Court Orders Lawmakers To Fix Vermont School-Funding Formula
The Vermont Supreme Court last week ruled that the state's school-funding formula is unconstitutional and told legislators to fix it.
The 25-page decision handed down Feb. 6 found that the aid formula leads to inequities based on a town's property wealth.
While "precisely equal" funding may not be achieved or even necessary, the ruling said, district wealth alone should not determine educational opportunity.
"We hold only that to fulfill its constitutional obligation the state must ensure substantial equality of educational opportunity throughout Vermont," the justices wrote.
It is now up to the state legislature to rework how school funds are distributed. Seventy percent of such funds come from local communities.
Similar lawsuits have been filed in other states, including New Hampshire and Ohio, where court decisions are pending. Last year, the Illinois high court said school funding led to inequities there, but stopped short of deeming the system unconstitutional. ("Ill. Court Delivers Ultimate Setback in School Finance Suit," Oct. 30, 1996.)
Last week's ruling in the lawsuit filed by the American Civil Liberties Union on behalf of two students, two school districts, and five towns was so strong that it surprised some Vermont observers.
"The people here have been stunned by the eloquence and depth of the decision," said William Reedy, a general counsel for the state department of education. "It stresses the primacy of education in a free society."
The court cited huge gaps in property-tax bases available to schools.
For example, Richford's $140,000 per-student tax base limited spending to $3,734 per pupil in 1995. In contrast, Peru spent $6,476 per student from its $2.2 million per-pupil base.
The justices rejected the state's argument that the constitution guaranteed only a minimal level of education.
"To keep a democracy competitive and thriving, students must be afforded equal access to all that our educational system has to offer," they wrote.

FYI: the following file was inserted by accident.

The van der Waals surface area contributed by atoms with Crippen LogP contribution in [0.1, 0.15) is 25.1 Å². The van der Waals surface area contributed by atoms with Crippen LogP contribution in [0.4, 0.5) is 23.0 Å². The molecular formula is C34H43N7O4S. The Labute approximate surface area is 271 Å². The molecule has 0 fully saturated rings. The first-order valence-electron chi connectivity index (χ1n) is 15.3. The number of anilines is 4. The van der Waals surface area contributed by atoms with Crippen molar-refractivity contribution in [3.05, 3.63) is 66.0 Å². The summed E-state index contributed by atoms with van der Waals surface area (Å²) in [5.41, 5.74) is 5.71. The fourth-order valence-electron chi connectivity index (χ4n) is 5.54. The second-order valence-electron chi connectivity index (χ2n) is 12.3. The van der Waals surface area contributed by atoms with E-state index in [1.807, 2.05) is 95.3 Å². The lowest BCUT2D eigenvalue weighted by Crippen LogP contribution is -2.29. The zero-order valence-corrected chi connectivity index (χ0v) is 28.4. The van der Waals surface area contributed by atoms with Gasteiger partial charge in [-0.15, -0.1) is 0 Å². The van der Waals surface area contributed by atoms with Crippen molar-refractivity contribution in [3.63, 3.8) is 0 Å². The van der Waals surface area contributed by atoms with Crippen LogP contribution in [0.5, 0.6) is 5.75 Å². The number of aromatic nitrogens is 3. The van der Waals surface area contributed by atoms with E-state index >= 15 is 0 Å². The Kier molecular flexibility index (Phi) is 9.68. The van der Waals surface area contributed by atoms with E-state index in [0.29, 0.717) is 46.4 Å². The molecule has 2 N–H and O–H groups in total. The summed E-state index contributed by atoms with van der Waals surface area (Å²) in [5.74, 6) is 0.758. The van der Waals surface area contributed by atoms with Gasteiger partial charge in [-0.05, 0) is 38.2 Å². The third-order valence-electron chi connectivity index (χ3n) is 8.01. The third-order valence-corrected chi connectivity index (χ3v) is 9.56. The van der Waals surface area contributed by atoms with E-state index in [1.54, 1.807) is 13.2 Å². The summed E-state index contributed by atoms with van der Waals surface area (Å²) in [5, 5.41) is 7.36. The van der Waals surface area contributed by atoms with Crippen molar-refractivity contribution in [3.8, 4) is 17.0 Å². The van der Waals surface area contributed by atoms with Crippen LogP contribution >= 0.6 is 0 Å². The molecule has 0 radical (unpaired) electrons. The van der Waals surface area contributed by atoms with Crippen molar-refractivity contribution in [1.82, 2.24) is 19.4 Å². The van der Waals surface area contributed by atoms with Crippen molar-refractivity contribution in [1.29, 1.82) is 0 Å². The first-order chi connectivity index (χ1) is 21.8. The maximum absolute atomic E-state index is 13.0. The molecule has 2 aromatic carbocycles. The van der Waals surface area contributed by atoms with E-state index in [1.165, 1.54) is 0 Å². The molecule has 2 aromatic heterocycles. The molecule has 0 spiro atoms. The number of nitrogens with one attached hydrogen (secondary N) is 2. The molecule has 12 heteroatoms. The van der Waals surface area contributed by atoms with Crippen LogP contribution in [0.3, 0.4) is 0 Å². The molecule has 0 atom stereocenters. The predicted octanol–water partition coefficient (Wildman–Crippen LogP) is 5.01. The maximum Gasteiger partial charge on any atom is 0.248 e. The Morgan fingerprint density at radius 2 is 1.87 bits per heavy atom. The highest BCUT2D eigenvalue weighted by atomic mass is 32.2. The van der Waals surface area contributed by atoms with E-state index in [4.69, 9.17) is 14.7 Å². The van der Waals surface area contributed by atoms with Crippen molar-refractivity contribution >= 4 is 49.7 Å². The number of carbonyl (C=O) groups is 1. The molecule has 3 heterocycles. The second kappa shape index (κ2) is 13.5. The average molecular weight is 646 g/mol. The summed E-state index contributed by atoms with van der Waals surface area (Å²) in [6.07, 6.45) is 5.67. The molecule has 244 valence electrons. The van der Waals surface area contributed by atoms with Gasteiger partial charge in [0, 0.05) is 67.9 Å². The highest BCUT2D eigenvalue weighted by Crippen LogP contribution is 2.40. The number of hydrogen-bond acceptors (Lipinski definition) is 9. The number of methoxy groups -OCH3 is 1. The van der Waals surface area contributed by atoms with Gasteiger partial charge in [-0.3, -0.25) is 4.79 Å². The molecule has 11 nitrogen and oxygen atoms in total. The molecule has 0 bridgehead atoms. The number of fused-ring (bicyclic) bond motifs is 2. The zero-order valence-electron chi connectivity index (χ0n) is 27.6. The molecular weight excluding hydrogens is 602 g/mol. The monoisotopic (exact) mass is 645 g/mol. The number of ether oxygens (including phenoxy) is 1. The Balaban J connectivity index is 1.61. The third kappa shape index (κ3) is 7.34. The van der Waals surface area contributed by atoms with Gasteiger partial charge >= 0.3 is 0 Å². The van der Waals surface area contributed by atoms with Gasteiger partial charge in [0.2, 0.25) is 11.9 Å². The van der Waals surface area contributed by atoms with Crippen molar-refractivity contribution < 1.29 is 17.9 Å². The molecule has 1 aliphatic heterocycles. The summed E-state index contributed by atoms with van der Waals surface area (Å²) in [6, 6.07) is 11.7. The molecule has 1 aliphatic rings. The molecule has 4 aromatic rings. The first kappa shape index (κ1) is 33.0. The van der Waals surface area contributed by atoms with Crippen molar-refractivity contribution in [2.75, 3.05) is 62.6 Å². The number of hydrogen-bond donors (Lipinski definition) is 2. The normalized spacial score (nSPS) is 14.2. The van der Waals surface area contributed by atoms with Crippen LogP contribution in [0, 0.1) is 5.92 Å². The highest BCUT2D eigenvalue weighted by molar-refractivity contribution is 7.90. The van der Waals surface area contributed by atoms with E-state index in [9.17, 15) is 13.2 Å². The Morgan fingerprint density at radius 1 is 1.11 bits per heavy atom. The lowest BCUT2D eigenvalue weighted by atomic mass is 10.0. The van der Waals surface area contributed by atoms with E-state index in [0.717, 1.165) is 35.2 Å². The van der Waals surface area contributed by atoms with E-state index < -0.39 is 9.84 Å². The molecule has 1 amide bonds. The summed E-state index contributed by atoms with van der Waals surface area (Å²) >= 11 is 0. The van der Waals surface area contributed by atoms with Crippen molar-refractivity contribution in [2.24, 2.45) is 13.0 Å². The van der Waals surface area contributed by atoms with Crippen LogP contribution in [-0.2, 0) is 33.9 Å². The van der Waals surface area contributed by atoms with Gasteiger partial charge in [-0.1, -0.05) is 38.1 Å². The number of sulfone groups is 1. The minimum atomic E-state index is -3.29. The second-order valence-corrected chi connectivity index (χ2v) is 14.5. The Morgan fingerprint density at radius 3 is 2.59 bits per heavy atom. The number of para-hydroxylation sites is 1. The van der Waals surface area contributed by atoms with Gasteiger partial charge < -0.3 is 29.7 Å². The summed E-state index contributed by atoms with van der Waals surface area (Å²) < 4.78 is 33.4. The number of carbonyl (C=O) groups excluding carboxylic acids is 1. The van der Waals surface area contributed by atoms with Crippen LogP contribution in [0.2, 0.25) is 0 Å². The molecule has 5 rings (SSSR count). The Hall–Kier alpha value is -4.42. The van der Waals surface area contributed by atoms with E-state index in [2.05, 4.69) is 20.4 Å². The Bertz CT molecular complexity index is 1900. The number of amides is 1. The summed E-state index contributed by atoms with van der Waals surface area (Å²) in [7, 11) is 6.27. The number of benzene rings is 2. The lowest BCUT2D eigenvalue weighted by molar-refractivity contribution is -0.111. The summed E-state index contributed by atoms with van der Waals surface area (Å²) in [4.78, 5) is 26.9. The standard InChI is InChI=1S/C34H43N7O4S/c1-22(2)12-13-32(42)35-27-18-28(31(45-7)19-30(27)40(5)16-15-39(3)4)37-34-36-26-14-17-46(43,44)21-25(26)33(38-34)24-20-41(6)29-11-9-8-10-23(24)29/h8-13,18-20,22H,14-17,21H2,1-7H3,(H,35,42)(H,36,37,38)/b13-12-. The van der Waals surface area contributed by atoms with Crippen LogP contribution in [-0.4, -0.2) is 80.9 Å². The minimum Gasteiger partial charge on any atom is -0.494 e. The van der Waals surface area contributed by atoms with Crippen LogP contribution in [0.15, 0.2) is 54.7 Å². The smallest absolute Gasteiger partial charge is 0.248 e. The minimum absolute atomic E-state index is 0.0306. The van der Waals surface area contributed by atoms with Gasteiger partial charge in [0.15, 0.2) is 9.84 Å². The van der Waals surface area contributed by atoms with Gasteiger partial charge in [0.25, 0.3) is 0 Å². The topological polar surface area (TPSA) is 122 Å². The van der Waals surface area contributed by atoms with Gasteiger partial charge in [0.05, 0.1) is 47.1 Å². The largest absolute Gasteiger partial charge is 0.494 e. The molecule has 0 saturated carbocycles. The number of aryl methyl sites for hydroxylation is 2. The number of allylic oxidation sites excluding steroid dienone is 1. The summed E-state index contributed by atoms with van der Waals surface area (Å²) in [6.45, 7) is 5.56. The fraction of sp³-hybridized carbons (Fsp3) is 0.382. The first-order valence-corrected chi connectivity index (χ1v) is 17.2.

Mr. Reedy said it's not clear what will happen now, however, particularly given that the legislature has for years tried unsuccessfully to fix the current funding system.
Democratic Gov. Howard Dean told local reporters that the decision should bolster the case for tax-sharing between rich and poor districts. "I think it will move the debate along with a certain amount of urgency," he said.
Carol Brigham, the mother of one of the plaintiffs, praised the decision.
"It's great. The best part is that it will force the legislature to do something this year," said Ms. Brigham, a board member in her daughter's school district, Rutland Northeast Supervisory Union.
She said additional school funding in the poor agricultural community would help reinstate a part-time principal and upgrade technology at her daughter's school, which enrolls just 44 students in grades K-6.
Plaintiffs and other observers also expressed surprise at the court's ruling on the system's constitutionality. The question at hand was much narrower and concerned part of the original lawsuit that had been dismissed last fall in Lamoille Superior Court.
The plaintiffs and the state had appealed separate parts of that decision. Said Ms. Brigham, "We all expected to be back in superior court."